THIS was a writ of error to the Supreme Court of the District of Columbia. The case in that court arose on a petition by McConnell for a mandamus to command the Commissioner of the General Land Office to cause to be prepared, signed, countersigned, recorded, and issued, a patent to him for the north part of the south half of section No. 10, T. No. 39 W., range 14 E., situate in the city of Chicago. There was a rule to show cause, and a return thereto by the Commissioner of the Land Office. The right to the patent was founded upon a certificate of purchase by private entry at the register's office in Chicago, on the 15th June, 1836. The relator complained that he had been denied the patent, since the issuing of the certificate down to the present time, some twenty-eight years, though repeated applications had been made by him for the same. The return set up that one Robert Kenzie entered this same land, under a pre-emption right, as early as the 7th May, 1831, five years before the relator's entry, and, that the letter's certificate of purchase on the 1st June, 1834, was cancelled on the 20th August thereafter, by the commissioner on account of this previous entry. Several objections were taken to the legality of the entry by Kenzie, such as, that it was made in the wrong district, and, if in the right one, that the entry on this part of the south half of section No. 10 was in violation of law; which objections were answered by allegations that an act of Congress was passed confirmatory of the defective entry; and also, that the parcel entered and contested belonged to the north and not to the south part of the section. It further appeard that a patent was issued to Kenzie 4th March, 1837, in pursuance of an act of Congress passed 2d July, 1836; but to this it was objected that the rights of the relator had become vested by the previous entry of 1st June, 1836. The court below refused to grant the mandamus, and the case was now here for review.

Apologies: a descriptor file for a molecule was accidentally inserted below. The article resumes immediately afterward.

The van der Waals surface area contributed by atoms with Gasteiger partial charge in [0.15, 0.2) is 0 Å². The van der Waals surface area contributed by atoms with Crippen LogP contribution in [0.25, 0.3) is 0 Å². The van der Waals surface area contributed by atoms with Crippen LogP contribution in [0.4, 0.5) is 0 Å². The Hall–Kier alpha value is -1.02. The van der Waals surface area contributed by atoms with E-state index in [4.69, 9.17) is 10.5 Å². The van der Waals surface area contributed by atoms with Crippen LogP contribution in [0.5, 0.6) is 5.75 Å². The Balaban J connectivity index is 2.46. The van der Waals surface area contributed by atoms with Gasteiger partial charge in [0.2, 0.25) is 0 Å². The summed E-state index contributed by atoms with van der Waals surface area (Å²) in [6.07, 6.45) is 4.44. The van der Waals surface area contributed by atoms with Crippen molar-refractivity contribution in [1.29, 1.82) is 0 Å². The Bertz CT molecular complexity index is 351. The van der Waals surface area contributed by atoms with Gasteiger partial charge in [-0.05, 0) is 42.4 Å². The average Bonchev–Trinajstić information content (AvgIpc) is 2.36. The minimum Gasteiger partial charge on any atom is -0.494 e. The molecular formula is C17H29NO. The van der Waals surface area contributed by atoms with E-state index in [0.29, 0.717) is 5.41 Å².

Whether or not a mandamus will lie in any case to compel the issuing of a patent is a question not necessarily involved in this case; we have not therefore examined it, and express no opinion upon it. We have found no case in which this power has been exercised.